Size changes in wild and domestic pig populations between 10,000 and 800 cal. BC in the Iberian Peninsula: Evaluation of natural versus social impacts in animal populations during the first domestication stages

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Abstract

© 2017, © The Author(s) 2017. In the early-Holocene, animal domestication processes entailed important changes to the subsistence strategies of Neolithic populations. Among the first domestic species, pigs played a key role as they soon came to be one of the main sources of meat. Several methodological approaches have been followed in archaeology to differentiate between wild and domestic forms in the faunal remains found at early Neolithic sites. Among these, biometry is essential. The biometric analysis applied to a significant sample of Sus domesticus and Sus scrofa remains from 53 sites in the Iberian Peninsula dated between 10,000 and 800 cal. BC reveals differential dynamics between the wild and domestic forms resulting from changes in the climate during that time and the increasingly systematic selective pressure of husbandry. Whereas the wild animals increased in size, the inverse tendency is documented in the domestic population, which gradually decreased in size after the early Neolithic. The point of greatest divergence is seen in the Bronze Age. Significant differences are also documented in different geographic areas, which corroborates the influence of climate on the physical characteristics of wild populations. The range of variability in each population also differs chronologically as it is relatively greater in the Neolithic, which may be connected with the existence of different ways of adopting and breeding domestic pig among the first Neolithic communities, some of which may have involved continuous cross-breeding between the two populations. The results are an initial point of reference for the classification of archaeological remains of prehistoric pig in the Iberian Peninsula, a key area for the study of the dynamics of neolithisation.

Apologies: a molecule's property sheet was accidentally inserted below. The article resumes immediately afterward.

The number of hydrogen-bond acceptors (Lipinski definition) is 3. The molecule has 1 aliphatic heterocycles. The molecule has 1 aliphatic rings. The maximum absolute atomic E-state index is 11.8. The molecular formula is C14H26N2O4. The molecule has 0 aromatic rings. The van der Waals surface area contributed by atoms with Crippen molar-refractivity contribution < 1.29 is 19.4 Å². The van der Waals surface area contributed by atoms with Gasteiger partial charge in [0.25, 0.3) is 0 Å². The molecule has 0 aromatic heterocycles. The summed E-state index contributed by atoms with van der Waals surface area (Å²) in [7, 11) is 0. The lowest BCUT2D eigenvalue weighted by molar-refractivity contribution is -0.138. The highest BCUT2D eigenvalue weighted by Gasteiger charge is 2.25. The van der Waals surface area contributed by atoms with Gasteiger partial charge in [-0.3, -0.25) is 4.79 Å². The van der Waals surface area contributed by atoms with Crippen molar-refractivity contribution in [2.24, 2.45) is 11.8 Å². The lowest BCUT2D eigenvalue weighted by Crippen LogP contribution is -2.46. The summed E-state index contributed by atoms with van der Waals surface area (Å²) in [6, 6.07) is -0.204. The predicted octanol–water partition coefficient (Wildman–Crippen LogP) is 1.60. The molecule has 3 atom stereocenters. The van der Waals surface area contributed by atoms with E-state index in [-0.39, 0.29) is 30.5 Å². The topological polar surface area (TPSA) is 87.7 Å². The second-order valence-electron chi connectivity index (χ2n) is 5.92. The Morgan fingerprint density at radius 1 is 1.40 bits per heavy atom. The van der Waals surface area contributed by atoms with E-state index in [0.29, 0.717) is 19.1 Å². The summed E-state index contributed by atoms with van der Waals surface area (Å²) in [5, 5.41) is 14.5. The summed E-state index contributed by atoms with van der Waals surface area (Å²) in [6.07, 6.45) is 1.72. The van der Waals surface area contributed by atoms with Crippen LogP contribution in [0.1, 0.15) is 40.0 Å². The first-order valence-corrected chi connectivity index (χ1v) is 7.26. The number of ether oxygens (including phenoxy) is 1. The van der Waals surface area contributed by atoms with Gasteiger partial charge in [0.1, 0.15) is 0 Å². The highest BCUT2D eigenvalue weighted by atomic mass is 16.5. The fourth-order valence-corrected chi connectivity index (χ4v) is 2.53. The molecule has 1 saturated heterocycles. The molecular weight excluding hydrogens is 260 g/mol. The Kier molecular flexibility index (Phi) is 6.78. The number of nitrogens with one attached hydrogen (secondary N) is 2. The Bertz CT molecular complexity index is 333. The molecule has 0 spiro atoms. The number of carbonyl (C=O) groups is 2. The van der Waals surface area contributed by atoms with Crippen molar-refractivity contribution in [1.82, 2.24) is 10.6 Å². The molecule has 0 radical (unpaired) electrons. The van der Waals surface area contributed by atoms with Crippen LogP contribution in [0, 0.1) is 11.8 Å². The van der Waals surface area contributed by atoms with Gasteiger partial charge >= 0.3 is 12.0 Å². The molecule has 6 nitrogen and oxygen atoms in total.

Original languageEnglish
Pages (from-to)1526-1539
JournalHolocene
Volume27
Issue number10
DOIs
Publication statusPublished - 1 Oct 2017

Keywords

  • Iberian Peninsula
  • Sus domesticus
  • Sus scrofa
  • early- and middle-Holocene
  • osteometry
  • pig domestication
  • pig husbandry

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